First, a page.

‘‘We immigrants, we’re not illegal,” began the 11-year-old from Germantown. ‘‘We are people that come here to make a better life, to help our families, to not —”.
Her voice caught for a moment. Her composure broke. Tears poured down her face.
‘‘It’s just sad — that we exclude these people — because — we think they’re different,” she continued between sobs, mustering enough strength in her voice to render a packed City Hall quiet.
‘‘Just because they don’t speak our language doesn’t mean they’re not human beings, it doesn’t mean that they’re not — that they’re not people like us — that they’re not flesh and blood. They are human beings. And they’ll always be human beings, and they’ll always be coming because they want to make a better life for their family. That’s all they want to do. They don’t want to hurt us, they don’t want to kill us, they don’t want anything like that. They just want to have a better life.”
Oven’s comments capped a series of charged statements from residents at the first update on the city’s divisive day laborer issue since Mayor Sidney A. Katz and the City Council rejected the only viable site for a permanent employment center two weeks ago.
While Monday night brought little in the way of resolution, it did bring a mix of emotion brimming to the surface — both for and against the city’s involvement with day laborers, many of whom are illegal immigrants.
Some residents defended themselves against criticism of their stance against illegal immigrants.
Demos Chrissos, who has actively opposed the city backing a day labor center, bristled at the suggestion that his stance meant he was a racist and a xenophobe.
‘‘I looked it up. American Heritage Dictionary: ‘One unduly fearful or contemptuous of strangers or foreigners.’ That is not what we are talking about. I am fearful of facts, I am fearful of what I see as trends,” he said. ‘‘I’m not saying that bringing new people to the community is not a good thing. What I have a problem with is that... in the rush to enter this country, the very first act these people have done is broken a law. ... I think if you break one law, it is very easy to break others to stay.”
The emotions were a sharp counterpoint to the update City Manager David P. Humpton gave the council. Though brief, he touched on a range of issues that should prove critical as the city moves forward.
He has directed police to step up its patrols of the areas around Grace United Methodist Church — the main day labor gathering site, which draws 50 or more men every morning — ‘‘and to take enforcement action as needed under our existing ordinances, including loitering, disorderly conduct, public urination, etc.”
It is the second time Humpton has given police specific orders on the day laborers. This spring, he told police to dedicate an officer for the parking lot next to Grace Church.
In a deal worked out two years ago with the owner of the adjacent shopping center, who owns the parking lot, the men are allowed to wait for work until 9:30 a.m.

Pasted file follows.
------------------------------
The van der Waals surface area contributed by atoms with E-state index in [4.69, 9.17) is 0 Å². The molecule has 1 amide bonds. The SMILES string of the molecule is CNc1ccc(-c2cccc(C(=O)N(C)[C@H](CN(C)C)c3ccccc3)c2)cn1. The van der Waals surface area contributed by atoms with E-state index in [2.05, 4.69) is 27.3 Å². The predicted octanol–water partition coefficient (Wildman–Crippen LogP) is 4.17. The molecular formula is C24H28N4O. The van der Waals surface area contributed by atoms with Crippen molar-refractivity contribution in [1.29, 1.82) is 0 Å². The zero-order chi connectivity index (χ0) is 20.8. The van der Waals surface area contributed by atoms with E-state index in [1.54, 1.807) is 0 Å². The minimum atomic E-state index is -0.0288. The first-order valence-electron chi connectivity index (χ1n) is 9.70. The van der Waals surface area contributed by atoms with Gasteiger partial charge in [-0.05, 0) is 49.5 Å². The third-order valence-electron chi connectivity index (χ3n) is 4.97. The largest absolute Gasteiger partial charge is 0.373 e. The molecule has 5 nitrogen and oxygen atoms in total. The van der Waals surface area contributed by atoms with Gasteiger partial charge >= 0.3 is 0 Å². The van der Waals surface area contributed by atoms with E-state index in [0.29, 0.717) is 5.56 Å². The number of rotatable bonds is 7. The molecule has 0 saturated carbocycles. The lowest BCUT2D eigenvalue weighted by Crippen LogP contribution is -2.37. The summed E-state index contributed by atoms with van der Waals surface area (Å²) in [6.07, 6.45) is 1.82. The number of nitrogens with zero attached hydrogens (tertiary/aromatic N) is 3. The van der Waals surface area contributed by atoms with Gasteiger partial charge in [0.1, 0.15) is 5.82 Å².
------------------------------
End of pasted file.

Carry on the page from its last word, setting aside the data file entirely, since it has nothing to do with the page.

Policing the day laborers has been a delicate subject for many, as neighbors to Grace Church want more supervision and Latino advocates worry about racial profiling.
To clarify statements he made that appeared in last week’s Gazette, Humpton sent a letter to county and state officials and Latino advocates Friday expressing ‘‘in the strongest terms possible” that he was not exploring the possibility of training city police to enforce immigration law.
In the letter, he explained that a conversation he had with representatives of the federal agency Immigration and Customs Enforcement was an informal one that happened almost a year ago. He added that a recent conversation with police did not touch on the federal training program, which an increasing number of local police forces across the country are enrolling in.
‘‘In my role as City Manager, I have an obligation to remain educated about all issues affecting local government. I have had no further dialogue with customs and immigration,” he wrote.
On Monday Humpton also advised the council against creating anti-solicitation ordinances.
‘‘I’m confident that existing ordinances will serve us well for the time being,” he said. ‘‘
While the city works to regain its footing after the only site for a center fell through, advocates for the day laborers continue to work toward building a formal support structure for the day laborers, a step that Humpton has encouraged of late and repeated Monday night, saying that he wants to ‘‘broaden” the outreach and dialogue with religious and community groups.
The Rev. David Rocha, who spends several mornings a week with the day laborers next to Grace Church, has been working to piece together a coalition with the support of Latino businesses and the African-American and Asian-American communities.
Rocha is pastor of Camino de Vida, a Latino Methodist congregation, and he has received the backing of the Baltimore-Washington diocese of the United Methodist Church to forge community partnerships in support of the day laborers. Progress on that has been somewhat slow, but he remains hopeful that the coming dialogue will give the effort some impetus.